When prosody fails to cue syntactic structure: 9-month-olds' sensitivity to phonological versus syntactic phrases

Lou Ann Gerken, Peter W. Jusczyk, Denise R. Mandel

Research output: Contribution to journalArticlepeer-review

122 Scopus citations


According to prosodic bootstrapping accounts of syntax acquisition, language learners use the correlation between syntactic boundaries and prosodic changes (e.g., pausing, vowel lengthening, large increases or decreases in fundamental frequency) to cue the presence and arrangement of syntactic constituents. However, recent linguistic accounts suggest that prosody does not directly reflect syntactic structure but rather is governed by independent prosodic units such as phonological phrases. To examine the implications of this view for the prosodic bootstrapping hypothesis, infants in Experiment 1 were presented with sentences in which pauses were inserted either between the subject noun phrase (NP) and verb or after the verb. Half of the infants heard sentences with lexical NP subjects, in which prosodic structure is consistent with syntactic structure. The other half heard sentences with pronoun subjects, in which prosodic structure does not mirror syntactic structure. In a preferential listening paradigm, infants in the lexical NP condition listened longer to materials containing pauses between the subject and verb, the main syntactic constituents. However, in the pronoun NP conditio, infants showed no difference in listening times for the two pause locations. To determine of other sentence types containing pronoun subjects potentially provide information about the syntactic constituency of these elements, infants in Experiment 2 heard yes-no questions with pronoun subjects, in which the prosodic structure reflects the constituency of the subject. Infants listened longer when pauses were inserted between the subject and verb than after the verb. Taken together, our results suggest that the prosodic information in an individual sentence is not always sufficient to assign a syntactic structure. Rather, learners must engage in active inferential processes, using cross-sentence comparisons and other types of information to arrive at the correct syntactic representation.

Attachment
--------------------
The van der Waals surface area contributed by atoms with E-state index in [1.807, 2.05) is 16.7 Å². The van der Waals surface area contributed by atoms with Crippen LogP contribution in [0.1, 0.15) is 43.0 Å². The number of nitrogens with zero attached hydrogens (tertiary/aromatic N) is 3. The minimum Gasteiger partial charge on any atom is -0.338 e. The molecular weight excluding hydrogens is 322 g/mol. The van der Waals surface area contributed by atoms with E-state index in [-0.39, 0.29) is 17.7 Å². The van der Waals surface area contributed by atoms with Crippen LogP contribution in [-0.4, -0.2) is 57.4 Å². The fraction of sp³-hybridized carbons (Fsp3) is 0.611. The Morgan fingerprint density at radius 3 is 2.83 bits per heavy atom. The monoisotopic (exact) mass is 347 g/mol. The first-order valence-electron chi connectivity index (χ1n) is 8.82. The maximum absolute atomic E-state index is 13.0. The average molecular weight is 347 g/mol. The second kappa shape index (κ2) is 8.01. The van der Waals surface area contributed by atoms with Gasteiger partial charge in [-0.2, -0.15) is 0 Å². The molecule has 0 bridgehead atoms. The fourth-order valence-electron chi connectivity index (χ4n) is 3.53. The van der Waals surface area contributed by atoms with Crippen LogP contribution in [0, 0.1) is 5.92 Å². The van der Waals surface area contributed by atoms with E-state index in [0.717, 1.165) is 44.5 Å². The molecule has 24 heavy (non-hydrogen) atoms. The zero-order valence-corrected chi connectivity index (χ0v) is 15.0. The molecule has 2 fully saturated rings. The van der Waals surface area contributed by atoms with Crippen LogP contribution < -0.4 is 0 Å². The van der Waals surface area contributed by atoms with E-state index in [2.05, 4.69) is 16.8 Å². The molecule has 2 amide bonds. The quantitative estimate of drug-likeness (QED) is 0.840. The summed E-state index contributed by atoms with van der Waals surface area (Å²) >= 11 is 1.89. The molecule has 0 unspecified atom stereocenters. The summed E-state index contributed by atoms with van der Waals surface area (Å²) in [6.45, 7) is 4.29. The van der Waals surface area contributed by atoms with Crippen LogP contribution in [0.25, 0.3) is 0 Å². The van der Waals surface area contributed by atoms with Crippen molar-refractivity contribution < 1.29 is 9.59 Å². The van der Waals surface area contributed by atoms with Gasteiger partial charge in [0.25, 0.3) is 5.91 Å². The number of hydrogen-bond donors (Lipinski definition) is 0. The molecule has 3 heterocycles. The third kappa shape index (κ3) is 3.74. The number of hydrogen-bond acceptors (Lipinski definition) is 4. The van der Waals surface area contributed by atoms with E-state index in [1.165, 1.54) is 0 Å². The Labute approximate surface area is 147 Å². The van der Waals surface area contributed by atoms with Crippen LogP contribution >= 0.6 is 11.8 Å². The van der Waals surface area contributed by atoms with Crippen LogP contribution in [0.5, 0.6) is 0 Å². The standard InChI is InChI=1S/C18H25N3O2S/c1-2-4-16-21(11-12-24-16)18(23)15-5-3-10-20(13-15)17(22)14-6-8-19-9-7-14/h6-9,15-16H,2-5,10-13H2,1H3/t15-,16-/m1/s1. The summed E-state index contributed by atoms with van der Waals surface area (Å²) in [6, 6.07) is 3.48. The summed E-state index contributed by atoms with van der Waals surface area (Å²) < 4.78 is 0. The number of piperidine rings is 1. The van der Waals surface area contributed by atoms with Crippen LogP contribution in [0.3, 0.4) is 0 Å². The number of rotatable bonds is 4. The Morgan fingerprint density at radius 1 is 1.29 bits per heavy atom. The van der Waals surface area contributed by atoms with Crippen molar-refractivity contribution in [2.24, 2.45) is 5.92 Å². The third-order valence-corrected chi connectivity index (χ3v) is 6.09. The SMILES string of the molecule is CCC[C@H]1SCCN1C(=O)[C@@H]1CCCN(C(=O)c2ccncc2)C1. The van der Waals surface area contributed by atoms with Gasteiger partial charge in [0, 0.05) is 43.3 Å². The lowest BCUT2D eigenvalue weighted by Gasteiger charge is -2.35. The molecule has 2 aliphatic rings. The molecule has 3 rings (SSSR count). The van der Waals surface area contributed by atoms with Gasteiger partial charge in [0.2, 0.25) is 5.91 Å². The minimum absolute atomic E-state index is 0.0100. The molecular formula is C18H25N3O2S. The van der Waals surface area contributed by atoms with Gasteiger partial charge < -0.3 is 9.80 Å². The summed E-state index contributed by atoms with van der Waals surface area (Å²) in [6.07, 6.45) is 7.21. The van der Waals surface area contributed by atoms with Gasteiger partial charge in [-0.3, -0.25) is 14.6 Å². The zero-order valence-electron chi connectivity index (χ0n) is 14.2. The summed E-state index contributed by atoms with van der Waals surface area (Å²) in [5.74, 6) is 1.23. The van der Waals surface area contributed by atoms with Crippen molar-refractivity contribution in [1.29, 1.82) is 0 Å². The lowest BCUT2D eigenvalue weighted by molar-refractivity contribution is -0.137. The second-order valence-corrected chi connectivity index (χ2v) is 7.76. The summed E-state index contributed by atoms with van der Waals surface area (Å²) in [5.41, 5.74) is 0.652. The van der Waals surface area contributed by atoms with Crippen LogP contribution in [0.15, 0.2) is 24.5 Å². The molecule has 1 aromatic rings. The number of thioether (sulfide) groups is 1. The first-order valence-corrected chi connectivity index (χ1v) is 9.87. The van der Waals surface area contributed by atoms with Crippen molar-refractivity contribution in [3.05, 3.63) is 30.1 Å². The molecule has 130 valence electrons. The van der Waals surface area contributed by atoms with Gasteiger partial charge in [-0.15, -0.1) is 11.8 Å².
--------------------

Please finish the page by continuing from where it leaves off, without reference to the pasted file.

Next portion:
Original languageEnglish (US)
Pages (from-to)237-265
Number of pages29
Issue number3
StatePublished - Mar 1994

ASJC Scopus subject areas

  • Experimental and Cognitive Psychology
  • Language and Linguistics
  • Developmental and Educational Psychology
  • Linguistics and Language
  • Cognitive Neuroscience


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